Small Voices

National Child Day – Small Voice, Big Dream survey report 2015

Childhood should be a time of innocence, free from violence and exploitation. The main focus should be learning, growing, sharing dreams with friends and family, and exploring the world. Sadly this is not the reality for many children today. According to the ChildFund 2015 Small Voices, Big Dreams survey, rolling out in time to honor Universal Children’s Day, many young people feel unsafe at school, on the Internet, and even in their own homes. These fears aren’t limited to economically developing countries; children in economically developed countries share many of the same worries.

The results underline the critical need to make child protection a global priority.

Small Voices, Big Dreams 2015

The sixth-annual Small Voices, Big Dreams survey provides a comprehensive look at children’s views on safety, violence, and their rights. This year, nearly 6,000 10-to-12-year-olds in 44 countries across the Americas, Europe, Africa, and Asia-Pacific, were asked for their views on issues that affect them.

Where do you think girls or boys may be at risk from harm such as being physically or emotionally abused or mistreated?

58% of children globally said girls and boys may be at risk walking in places where they are alone—the numbers are actually higher in developed countries at 68% compared to developing countries at 55%.

In developing countries, 46% of respondents answered that children may be at risk from harm at home, compared with 28% in developed countries. This number skyrockets to 94% of children in Togo and 91% in Ghana.

Further, the Small Voices, Big Dreams survey found an overwhelming majority (87%) of France children said children are at risk of mistreatment and abuse online; three times higher than the global response of 28 percent.

Almost half of all children in the developed world (47%) identified school as a place where children may be at risk of mistreatment, indicating the need for safe school environments. In particular, those surveyed in Canada (64%) showed a high degree of concern for the potential harm children might experience at school.



MAXIMUS, 11, is from Canada where three-quarters (77%) of Small Voices, Big Dreams survey respondents say children are at risk of harm when walking outside alone.

DJENEBOU, 12,DJENEBOU, 12,  is from Mali where one in five (21%) believe encouraging children to go to school would help keep them safe from harm.




Why do you think adults mistreat children?

Small Voices, Big Dreams 2015

Globally, 38 percent of kids think adults mistreat children because they have the power to do so. This number ranges from 81% of children in Sierra Leone to only 7% of children in Ecuador.  Almost half of the children (47%) from countries in Asia say that adults mistreat children because ‘it is the child’s fault’, while in Africa almost one in four (23%) children say adults mistreat children because ‘the family needs the money children can earn’.

Almost half of children in Australia (45%), and in all the developed countries surveyed (43%), also said that adults mistreat children because they were victims of abuse themselves.

An alarming 70 percent of Australian children blamed drugs or alcohol as a cause of adult mistreatment of children, in comparison to just 4 percent of children globally.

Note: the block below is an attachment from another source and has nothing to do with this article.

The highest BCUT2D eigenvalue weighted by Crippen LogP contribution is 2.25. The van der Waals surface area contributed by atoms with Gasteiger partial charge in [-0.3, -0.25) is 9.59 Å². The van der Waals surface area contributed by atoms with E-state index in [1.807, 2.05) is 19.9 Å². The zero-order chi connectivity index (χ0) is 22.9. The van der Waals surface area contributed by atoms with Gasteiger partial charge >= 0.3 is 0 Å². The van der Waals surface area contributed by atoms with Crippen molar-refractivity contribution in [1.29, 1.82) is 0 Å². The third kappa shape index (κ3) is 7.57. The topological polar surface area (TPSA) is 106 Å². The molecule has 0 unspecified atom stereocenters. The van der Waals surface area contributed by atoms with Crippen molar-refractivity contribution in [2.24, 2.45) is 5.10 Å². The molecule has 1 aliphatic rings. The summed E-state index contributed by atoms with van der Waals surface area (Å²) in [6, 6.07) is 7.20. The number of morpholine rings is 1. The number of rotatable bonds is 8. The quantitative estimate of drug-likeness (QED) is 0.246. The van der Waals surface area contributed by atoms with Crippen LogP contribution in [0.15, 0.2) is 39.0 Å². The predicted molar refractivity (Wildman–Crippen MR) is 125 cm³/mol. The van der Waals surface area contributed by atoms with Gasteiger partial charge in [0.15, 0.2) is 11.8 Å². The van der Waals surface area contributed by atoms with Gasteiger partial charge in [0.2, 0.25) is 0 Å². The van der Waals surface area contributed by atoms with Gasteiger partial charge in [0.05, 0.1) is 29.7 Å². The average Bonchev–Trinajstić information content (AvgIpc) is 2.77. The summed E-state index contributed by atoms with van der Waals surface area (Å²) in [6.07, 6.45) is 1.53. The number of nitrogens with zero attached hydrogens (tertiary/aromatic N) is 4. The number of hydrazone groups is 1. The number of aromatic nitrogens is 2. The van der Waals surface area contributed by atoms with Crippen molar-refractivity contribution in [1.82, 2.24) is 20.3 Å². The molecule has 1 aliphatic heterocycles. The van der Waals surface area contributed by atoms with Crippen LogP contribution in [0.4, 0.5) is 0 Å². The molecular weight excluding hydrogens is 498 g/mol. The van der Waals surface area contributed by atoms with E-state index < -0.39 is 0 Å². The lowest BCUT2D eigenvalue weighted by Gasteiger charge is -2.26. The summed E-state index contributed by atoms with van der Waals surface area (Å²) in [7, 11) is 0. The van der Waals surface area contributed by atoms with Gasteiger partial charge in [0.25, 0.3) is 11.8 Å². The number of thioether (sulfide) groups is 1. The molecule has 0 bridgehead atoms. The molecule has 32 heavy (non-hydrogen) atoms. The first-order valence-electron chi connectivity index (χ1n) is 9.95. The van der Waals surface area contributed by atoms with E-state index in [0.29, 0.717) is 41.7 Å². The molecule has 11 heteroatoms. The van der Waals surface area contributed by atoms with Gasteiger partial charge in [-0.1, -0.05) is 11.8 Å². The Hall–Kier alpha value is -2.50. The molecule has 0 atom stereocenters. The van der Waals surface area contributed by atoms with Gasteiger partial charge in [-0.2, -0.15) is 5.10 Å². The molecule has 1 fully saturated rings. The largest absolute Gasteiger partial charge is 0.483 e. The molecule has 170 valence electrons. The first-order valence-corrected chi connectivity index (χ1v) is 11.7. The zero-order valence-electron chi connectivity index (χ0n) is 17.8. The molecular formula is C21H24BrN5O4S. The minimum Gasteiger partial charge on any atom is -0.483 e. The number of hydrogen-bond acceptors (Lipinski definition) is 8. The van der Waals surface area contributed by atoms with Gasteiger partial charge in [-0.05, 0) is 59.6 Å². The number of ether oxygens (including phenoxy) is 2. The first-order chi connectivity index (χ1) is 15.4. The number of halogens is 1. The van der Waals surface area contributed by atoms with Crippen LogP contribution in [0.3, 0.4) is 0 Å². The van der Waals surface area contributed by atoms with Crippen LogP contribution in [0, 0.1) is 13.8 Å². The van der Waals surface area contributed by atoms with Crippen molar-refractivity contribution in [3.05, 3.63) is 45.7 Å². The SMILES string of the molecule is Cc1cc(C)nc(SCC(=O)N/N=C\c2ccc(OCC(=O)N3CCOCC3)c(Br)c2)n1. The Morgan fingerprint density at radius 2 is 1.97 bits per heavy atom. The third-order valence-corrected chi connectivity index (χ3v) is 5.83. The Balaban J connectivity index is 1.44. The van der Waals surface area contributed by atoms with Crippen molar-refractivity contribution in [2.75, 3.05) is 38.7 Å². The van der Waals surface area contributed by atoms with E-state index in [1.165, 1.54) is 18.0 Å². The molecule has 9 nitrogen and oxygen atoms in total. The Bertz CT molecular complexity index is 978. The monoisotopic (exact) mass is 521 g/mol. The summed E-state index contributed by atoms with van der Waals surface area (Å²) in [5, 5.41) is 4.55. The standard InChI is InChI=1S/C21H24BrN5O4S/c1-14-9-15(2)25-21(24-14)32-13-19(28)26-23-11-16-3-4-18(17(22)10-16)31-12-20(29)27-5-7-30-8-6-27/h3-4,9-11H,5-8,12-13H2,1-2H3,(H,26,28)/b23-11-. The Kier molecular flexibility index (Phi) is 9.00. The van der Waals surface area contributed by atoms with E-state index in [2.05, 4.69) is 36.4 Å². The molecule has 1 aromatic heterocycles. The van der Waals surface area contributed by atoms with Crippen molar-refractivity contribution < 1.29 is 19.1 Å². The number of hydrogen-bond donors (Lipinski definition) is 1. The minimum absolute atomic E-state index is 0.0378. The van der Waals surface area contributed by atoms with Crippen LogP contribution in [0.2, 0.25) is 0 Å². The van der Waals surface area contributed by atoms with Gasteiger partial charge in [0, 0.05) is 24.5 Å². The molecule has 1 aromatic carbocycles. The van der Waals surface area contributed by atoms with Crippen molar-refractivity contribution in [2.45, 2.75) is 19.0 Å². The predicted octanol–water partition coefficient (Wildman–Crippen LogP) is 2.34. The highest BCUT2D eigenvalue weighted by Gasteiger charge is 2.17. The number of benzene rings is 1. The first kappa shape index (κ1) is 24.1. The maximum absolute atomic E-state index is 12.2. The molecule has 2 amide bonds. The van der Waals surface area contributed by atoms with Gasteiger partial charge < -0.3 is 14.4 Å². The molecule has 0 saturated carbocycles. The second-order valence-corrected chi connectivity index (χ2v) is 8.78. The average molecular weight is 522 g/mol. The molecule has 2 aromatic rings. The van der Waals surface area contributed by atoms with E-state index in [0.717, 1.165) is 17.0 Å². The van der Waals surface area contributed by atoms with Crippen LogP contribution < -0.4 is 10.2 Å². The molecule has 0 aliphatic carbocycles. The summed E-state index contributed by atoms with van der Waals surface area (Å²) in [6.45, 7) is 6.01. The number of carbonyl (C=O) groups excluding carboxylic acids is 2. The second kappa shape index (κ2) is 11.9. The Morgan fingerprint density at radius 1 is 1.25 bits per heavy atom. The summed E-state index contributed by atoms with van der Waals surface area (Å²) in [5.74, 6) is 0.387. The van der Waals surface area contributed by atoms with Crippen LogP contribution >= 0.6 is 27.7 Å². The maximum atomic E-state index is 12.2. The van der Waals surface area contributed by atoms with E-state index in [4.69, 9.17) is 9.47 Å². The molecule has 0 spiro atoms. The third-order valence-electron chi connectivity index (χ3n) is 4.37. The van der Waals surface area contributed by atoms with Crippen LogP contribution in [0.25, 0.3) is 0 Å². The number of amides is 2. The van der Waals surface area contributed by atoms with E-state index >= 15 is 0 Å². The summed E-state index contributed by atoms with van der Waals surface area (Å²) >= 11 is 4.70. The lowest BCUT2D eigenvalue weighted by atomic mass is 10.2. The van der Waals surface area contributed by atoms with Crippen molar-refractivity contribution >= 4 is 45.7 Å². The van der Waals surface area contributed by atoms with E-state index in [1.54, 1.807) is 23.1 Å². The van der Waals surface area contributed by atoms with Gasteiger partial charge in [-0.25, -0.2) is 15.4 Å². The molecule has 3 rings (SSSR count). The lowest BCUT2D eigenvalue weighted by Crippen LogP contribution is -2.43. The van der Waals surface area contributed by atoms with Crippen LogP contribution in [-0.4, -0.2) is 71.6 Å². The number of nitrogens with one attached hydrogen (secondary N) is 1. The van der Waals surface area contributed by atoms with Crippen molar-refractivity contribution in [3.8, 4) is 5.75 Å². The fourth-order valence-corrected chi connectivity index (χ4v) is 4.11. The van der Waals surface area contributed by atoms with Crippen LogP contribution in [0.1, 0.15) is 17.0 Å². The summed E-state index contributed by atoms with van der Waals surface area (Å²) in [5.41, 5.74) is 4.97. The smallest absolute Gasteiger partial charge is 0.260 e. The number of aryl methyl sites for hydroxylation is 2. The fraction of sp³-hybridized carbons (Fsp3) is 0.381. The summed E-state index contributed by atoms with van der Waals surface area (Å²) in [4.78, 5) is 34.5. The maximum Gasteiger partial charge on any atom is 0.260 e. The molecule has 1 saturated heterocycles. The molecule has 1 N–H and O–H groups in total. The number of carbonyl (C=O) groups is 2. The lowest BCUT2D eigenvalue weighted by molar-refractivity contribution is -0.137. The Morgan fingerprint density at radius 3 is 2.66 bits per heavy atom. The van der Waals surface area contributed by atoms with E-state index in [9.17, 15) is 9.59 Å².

What is the most important thing adults, especially parents or other caregivers, could do to keep children safer from being mistreated?

The international study found that more than one-quarter of those surveyed worldwide think adults can keep children safe by loving them more — a basic need that adults have the responsibility to meet. This figure rises to almost one in three children (31%) in developing countries.

Children in developed countries (30%) say the main way adults can help keep children safe is to listen to what they have to say. This was a strong message from children in the developed countries of Ireland (41%), Sweden (40%), Canada (33%) and the USA (32%) as well.

Globally, 13% of respondents believe adults should educate others about why children need to be treated well. This number is highest in Ethiopia (28%), Zambia (28%) and South Korea (24%).

Another 11% of children in developing countries and 19% of children in developed countries stress the importance of reporting cases of harm against children.  This response is highest in Denmark (31%), Spain (26%) and Kenya (25%).

If you were the leader of your country and could do one thing to keep children safe from mistreatment, what would it be?

  1. Almost half (42%) of children globally would introduce more rules and laws to protect children and punish offenders if they were leaders of their country.
  2. When asked how they would help keep children safe, 24% of children globally said increasing punishment and jail time for abusers was the best way to keep children safe.
  3. The support for passing, strengthening or enforcing laws was registered by 20% of children in developing countries compared with 12% of children in developed nations.

I encourage you to read and share the  Small Voice, Big Dream survey report 2015. (

Join the conversation online to show your support for a world where children are free from violence and exploitation  #freefromviolence

Rose DesRochers is a Blogger, Writer, product reviewer and Founder of Today's Woman. Please feel free to contact me if you are a company with a product for me to review.
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